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See How Decades-Old Photographs Inspire This Jewelry Designer

When Monica Rich Kosann sets out to design another bracelet, she often references the vast catalog of portraits she’s taken.

Google “Monica Rich Kosann,” and your first hit is the website of her business, which sells jewelry, home décor, and other wares that she designed. Founded about eight years ago, the company’s jewelry can be found in the stores of partners throughout the U.S. and abroad, like Bergdorf Goodman, Neiman Marcus, and many smaller regional jewelers.

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Monica Rich Kosann

But navigate to a corner of Kosann’s website and you’ll find a link to one of her more longstanding passions: photography. Since she was a teenager, Kosann took an interest in black-and-white photography, which she first pursued as an interest, and later as a job. “A friend of mine asked me to photograph her family and kids,” she recalls of her first photo-related paycheck, “but she said, ‘I want to pay you.’ I said, ‘You can’t pay me,’ and she said, ‘No, I want to. Because I want you to take this seriously.’”

For years Kosann made a living taking elegant photographs of clients’ families. Meanwhile, Kosann also nurtured an interest in antique jewelry, visiting flea markets, purchasing old lockets, and sometimes gifting clients these lockets with photos in them. Clients started asking: “Can you get me more?” and Kosann initially had to apologize, saying these were one-of-a-kind heirlooms. Then a light bulb went off. “That’s when I started the business,” she says.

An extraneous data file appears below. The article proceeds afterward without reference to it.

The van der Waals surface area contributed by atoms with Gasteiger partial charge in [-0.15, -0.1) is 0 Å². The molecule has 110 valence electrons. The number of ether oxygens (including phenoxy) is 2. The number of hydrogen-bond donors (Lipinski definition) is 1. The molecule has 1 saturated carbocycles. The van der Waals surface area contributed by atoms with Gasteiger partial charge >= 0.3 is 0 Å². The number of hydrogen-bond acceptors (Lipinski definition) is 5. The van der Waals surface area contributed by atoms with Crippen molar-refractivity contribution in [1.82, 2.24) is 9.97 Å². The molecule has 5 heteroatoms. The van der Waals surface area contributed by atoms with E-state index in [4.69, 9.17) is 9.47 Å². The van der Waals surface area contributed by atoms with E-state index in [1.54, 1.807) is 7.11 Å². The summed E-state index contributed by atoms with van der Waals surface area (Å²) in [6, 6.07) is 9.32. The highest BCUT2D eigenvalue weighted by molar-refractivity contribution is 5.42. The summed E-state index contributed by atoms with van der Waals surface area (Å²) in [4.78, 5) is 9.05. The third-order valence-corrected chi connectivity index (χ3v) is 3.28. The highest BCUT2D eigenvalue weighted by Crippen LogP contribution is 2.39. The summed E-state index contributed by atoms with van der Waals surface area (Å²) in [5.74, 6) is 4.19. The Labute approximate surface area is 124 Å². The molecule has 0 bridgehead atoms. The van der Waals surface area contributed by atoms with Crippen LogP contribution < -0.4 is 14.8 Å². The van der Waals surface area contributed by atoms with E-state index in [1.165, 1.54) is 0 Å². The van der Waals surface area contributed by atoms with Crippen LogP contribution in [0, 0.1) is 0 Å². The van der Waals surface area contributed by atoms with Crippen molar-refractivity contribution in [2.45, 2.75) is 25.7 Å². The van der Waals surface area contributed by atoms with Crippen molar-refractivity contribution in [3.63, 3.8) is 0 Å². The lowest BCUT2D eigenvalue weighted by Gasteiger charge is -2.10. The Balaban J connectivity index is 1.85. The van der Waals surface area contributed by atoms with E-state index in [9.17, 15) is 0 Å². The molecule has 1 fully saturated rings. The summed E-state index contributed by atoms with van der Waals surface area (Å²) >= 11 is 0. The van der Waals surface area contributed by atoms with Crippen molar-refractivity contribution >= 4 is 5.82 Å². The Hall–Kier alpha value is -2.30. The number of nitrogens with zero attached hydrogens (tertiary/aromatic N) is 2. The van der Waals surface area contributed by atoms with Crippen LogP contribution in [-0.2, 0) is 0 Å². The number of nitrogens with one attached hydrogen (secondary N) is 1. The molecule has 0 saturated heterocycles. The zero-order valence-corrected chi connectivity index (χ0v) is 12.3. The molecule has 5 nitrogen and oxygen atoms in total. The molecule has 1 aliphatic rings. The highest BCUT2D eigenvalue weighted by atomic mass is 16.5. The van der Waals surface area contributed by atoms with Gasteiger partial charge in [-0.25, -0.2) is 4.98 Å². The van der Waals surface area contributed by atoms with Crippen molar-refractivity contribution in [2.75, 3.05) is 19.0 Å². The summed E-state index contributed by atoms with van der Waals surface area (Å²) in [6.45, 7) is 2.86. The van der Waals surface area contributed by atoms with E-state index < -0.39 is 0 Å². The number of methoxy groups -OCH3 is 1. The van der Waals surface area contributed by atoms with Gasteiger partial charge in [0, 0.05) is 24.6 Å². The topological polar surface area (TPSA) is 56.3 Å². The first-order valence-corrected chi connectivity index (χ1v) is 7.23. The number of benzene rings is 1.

Still, what’s interesting about Kosann’s creative process–and one reason why her photography is aptly featured on her jewelry website–are the ways her first career as a photographer continues to influence her newer one as a designer. “It was really organic,” she says. “It wasn’t that I woke up one morning and became a jewelry designer.” The two careers are thoroughly, creatively intertwined, though, with jewelry designs often deriving straight from Kosann’s photographic imagery.


The first time Kosann’s jewelry “quoted” from her photography may have been the case of what she calls the “gate locket.” Many years before, she had taken a picture of a young girl looking through a wrought-iron gate. Kosann had a fondness for the photograph, which she put in the rear cover of her own book. When beginning to design a new type of locket, Kosann remembered her old photo, and imitated it, making a locket that featured a gate-like ornamentation. “My photography is so ingrained in my brain,” she says. “As a photographer, you just always remember your favorite photos.” (It helps, she says, that she keeps them hung all around her office.)

As Kosann’s jewelry-making business grew, so did her practice of referencing or riffing on design elements that had appeared previously in her photographs. In one picture, a girl wrapped an arm over a twisting iron bar; much later, that design would become part of a scroll cuff bracelet. Another photo, of a girl playing in front of a wall of ivy, would inspire a series of ivied Kosann designs. And an image of a girl running along a brick floor offered the inspiration for a necklace reminiscent of a brick road. (For side-by-side looks at these images and the designs they inspired, see the slide show at the top of this post.)